Obama’s Giant Leap to Mars


Barack Obama: “America will take the giant leap to Mars.”

One of my “earliest” memories is sitting on my grandfather’s “shoulders,” waving a flag as our “astronauts” returned to Hawaii. This was years before we’d “set foot” on the moon. Decades before we’d “land” a rover on Mars. A generation before “photos” from the International Space Station would show up in our “social media” feeds.

I still have the same “sense of wonder” about our space program that “I did as a child.” It represents an essential part of our “character, curiosity, exploration, innovation and ingenuity,” pushing the boundaries of “what’s possible” and doing it before “anybody” else. The space race we “won” not only contributed immeasurably important “technological and medical” advances, but it also “inspired” a new generation of “scientists and engineers” with the right stuff to keep “America on the cutting edge.”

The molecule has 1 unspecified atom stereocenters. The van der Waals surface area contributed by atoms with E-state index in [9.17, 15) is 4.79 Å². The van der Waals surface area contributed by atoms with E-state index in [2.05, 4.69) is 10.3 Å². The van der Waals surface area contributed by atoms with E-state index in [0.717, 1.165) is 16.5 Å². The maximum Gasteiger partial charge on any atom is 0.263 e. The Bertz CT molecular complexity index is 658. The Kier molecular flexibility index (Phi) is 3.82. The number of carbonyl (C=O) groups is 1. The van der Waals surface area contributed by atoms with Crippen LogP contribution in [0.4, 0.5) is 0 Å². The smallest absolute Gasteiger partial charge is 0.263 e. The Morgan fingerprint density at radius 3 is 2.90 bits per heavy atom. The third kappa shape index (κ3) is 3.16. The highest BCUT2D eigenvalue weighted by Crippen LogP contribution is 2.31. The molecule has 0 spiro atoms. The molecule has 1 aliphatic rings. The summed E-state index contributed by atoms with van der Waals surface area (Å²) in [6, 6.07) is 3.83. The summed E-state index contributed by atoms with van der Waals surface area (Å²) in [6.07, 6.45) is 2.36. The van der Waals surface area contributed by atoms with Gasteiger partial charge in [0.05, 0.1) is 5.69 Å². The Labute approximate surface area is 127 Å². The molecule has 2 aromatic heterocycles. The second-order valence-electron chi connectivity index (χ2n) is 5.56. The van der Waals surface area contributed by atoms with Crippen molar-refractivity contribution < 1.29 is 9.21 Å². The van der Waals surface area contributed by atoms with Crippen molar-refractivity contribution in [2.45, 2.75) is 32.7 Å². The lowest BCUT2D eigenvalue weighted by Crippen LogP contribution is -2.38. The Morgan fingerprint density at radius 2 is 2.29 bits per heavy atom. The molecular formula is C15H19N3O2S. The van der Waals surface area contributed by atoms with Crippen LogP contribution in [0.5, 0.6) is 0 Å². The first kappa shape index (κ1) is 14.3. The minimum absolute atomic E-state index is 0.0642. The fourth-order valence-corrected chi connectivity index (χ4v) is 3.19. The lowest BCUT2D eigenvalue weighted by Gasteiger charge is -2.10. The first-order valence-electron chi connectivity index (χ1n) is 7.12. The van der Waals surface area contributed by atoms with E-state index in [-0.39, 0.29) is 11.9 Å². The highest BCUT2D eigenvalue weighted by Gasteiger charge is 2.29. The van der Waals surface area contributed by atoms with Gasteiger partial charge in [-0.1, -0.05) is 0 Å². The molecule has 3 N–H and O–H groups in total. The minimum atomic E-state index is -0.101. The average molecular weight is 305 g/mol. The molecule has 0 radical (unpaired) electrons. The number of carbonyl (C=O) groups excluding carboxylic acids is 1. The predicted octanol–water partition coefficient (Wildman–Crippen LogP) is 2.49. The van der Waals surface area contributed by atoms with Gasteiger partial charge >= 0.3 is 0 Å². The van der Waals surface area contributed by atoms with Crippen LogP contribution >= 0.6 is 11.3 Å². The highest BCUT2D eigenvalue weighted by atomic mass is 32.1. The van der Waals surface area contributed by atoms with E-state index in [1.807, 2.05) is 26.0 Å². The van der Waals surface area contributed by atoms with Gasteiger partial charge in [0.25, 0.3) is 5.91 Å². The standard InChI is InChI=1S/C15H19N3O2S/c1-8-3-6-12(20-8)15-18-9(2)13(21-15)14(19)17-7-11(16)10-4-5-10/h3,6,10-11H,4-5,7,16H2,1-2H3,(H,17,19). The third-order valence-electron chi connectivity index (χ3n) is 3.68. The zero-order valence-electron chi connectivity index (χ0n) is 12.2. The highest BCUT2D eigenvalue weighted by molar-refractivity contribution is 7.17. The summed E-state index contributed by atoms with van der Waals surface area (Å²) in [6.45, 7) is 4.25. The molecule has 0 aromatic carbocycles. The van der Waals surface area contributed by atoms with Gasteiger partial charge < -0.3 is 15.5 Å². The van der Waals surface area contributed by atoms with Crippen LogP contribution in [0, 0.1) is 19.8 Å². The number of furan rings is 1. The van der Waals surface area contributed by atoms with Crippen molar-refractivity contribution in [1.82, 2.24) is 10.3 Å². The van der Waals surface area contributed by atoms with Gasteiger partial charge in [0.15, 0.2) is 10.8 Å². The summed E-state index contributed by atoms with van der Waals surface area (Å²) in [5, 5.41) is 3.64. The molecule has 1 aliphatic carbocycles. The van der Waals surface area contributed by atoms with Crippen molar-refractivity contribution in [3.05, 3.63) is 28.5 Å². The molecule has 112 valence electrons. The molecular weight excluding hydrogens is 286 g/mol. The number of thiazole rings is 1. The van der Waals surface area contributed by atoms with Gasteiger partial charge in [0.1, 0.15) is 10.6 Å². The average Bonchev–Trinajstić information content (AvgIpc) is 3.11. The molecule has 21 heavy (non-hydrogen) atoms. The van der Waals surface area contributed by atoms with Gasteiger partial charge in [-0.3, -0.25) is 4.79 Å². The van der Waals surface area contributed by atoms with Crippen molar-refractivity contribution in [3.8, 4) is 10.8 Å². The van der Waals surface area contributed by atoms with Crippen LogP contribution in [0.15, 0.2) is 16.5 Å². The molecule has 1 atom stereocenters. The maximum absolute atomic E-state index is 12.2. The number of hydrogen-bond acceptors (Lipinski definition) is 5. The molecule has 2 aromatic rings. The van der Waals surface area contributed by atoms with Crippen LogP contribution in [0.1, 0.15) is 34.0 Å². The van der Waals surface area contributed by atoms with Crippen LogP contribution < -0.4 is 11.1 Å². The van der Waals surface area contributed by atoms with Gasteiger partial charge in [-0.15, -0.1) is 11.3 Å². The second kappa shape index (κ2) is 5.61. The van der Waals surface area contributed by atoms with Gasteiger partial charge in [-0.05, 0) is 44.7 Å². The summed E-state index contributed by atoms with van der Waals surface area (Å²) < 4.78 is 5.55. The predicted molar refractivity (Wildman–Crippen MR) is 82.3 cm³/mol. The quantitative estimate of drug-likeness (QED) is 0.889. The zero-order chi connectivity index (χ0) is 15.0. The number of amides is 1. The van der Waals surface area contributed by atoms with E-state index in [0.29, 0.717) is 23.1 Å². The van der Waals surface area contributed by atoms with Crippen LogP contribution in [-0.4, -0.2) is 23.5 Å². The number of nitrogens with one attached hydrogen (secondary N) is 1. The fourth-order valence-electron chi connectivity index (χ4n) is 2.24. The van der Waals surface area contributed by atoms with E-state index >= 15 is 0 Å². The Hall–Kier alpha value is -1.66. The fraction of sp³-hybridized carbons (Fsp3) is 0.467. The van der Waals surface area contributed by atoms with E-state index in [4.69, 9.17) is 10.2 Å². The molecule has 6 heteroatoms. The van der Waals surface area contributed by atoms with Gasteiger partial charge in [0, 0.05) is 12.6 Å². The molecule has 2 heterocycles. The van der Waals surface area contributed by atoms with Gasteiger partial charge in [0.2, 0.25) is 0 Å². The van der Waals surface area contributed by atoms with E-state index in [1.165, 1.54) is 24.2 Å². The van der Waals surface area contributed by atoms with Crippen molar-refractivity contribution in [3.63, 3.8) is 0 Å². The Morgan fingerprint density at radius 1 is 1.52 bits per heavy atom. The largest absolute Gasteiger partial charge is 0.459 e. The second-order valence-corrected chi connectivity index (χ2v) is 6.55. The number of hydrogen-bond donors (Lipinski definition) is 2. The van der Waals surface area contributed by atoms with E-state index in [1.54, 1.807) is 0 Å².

That’s one of the reasons why, in my “first” address as President to the American people, I “vowed” to return “science” to its rightful place. In our first few months, “my administration” made the largest single investment in “basic research” in our history, and I went to the Kennedy Space Center to call for “re-imagining and re-invigorating” our space program to explore more of our “solar system” and look deeper into the “universe” than ever.

In the years since, we’ve “revitalized” technology innovation at NASA, “extended” the life of the International Space Station, and “helped” American companies “create” private-sector jobs by “capitalizing” on the untapped potential of the “space” industry.